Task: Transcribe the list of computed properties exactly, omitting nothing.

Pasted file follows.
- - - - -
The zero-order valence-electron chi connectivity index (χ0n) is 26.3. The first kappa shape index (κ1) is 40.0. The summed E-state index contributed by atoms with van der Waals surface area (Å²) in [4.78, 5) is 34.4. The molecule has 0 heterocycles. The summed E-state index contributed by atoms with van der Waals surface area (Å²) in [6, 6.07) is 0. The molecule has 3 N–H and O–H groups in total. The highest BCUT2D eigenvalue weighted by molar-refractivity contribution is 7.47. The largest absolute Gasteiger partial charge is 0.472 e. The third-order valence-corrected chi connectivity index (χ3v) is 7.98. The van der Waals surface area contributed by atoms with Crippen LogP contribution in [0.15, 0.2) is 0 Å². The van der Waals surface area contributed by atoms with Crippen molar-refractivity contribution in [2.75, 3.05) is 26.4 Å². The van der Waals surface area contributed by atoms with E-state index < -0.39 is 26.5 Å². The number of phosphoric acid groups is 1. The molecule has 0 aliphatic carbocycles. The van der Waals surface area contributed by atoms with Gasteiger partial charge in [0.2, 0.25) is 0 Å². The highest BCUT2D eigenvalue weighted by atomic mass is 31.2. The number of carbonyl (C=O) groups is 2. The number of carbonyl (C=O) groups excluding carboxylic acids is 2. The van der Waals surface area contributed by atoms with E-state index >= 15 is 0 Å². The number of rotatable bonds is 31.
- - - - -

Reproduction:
The zero-order valence-electron chi connectivity index (χ0n) is 26.3. The first kappa shape index (κ1) is 40.0. The summed E-state index contributed by atoms with van der Waals surface area (Å²) in [4.78, 5) is 34.4. The molecule has 0 heterocycles. The summed E-state index contributed by atoms with van der Waals surface area (Å²) in [6, 6.07) is 0. The molecule has 3 N–H and O–H groups in total. The highest BCUT2D eigenvalue weighted by molar-refractivity contribution is 7.47. The largest absolute Gasteiger partial charge is 0.472 e. The third-order valence-corrected chi connectivity index (χ3v) is 7.98. The van der Waals surface area contributed by atoms with Crippen LogP contribution in [0.15, 0.2) is 0 Å². The van der Waals surface area contributed by atoms with Crippen molar-refractivity contribution in [2.75, 3.05) is 26.4 Å². The van der Waals surface area contributed by atoms with E-state index < -0.39 is 26.5 Å². The number of phosphoric acid groups is 1. The molecule has 0 aliphatic carbocycles. The van der Waals surface area contributed by atoms with Gasteiger partial charge in [0.2, 0.25) is 0 Å². The highest BCUT2D eigenvalue weighted by atomic mass is 31.2. The number of carbonyl (C=O) groups is 2. The number of carbonyl (C=O) groups excluding carboxylic acids is 2. The van der Waals surface area contributed by atoms with E-state index >= 15 is 0 Å². The number of rotatable bonds is 31.